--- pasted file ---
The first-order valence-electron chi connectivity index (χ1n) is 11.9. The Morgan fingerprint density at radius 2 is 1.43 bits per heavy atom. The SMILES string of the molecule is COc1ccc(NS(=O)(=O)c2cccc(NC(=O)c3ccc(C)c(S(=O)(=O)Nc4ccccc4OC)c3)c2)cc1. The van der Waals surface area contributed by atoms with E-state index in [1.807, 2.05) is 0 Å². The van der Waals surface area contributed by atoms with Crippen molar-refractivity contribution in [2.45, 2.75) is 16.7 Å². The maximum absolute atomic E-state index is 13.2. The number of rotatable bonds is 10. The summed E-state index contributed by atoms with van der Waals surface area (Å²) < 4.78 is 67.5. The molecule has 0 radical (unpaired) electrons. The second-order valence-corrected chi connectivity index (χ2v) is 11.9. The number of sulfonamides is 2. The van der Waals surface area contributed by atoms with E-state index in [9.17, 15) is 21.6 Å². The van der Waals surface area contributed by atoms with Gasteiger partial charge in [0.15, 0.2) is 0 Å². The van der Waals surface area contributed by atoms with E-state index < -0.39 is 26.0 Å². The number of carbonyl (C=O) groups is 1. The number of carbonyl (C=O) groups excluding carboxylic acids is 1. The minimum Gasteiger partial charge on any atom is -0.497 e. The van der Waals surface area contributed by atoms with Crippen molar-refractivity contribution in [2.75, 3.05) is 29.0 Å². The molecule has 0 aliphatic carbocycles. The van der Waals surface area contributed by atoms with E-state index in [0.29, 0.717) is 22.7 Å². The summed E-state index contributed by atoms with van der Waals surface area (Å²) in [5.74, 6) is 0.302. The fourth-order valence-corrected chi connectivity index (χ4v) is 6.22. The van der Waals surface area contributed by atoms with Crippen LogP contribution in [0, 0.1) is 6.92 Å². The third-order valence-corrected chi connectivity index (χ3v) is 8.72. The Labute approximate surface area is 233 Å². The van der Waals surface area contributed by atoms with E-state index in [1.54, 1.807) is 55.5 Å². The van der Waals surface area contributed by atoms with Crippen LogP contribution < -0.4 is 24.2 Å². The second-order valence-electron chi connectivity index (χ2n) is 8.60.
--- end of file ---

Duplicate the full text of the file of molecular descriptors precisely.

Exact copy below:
The first-order valence-electron chi connectivity index (χ1n) is 11.9. The Morgan fingerprint density at radius 2 is 1.43 bits per heavy atom. The SMILES string of the molecule is COc1ccc(NS(=O)(=O)c2cccc(NC(=O)c3ccc(C)c(S(=O)(=O)Nc4ccccc4OC)c3)c2)cc1. The van der Waals surface area contributed by atoms with E-state index in [1.807, 2.05) is 0 Å². The van der Waals surface area contributed by atoms with Crippen molar-refractivity contribution in [2.45, 2.75) is 16.7 Å². The maximum absolute atomic E-state index is 13.2. The number of rotatable bonds is 10. The summed E-state index contributed by atoms with van der Waals surface area (Å²) < 4.78 is 67.5. The molecule has 0 radical (unpaired) electrons. The second-order valence-corrected chi connectivity index (χ2v) is 11.9. The number of sulfonamides is 2. The van der Waals surface area contributed by atoms with E-state index in [9.17, 15) is 21.6 Å². The van der Waals surface area contributed by atoms with Gasteiger partial charge in [0.15, 0.2) is 0 Å². The van der Waals surface area contributed by atoms with E-state index < -0.39 is 26.0 Å². The number of carbonyl (C=O) groups is 1. The number of carbonyl (C=O) groups excluding carboxylic acids is 1. The minimum Gasteiger partial charge on any atom is -0.497 e. The van der Waals surface area contributed by atoms with Crippen molar-refractivity contribution in [2.75, 3.05) is 29.0 Å². The molecule has 0 aliphatic carbocycles. The van der Waals surface area contributed by atoms with E-state index in [0.29, 0.717) is 22.7 Å². The summed E-state index contributed by atoms with van der Waals surface area (Å²) in [5.74, 6) is 0.302. The fourth-order valence-corrected chi connectivity index (χ4v) is 6.22. The van der Waals surface area contributed by atoms with Crippen LogP contribution in [0, 0.1) is 6.92 Å². The third-order valence-corrected chi connectivity index (χ3v) is 8.72. The Labute approximate surface area is 233 Å². The van der Waals surface area contributed by atoms with E-state index in [1.54, 1.807) is 55.5 Å². The van der Waals surface area contributed by atoms with Crippen LogP contribution < -0.4 is 24.2 Å². The second-order valence-electron chi connectivity index (χ2n) is 8.60.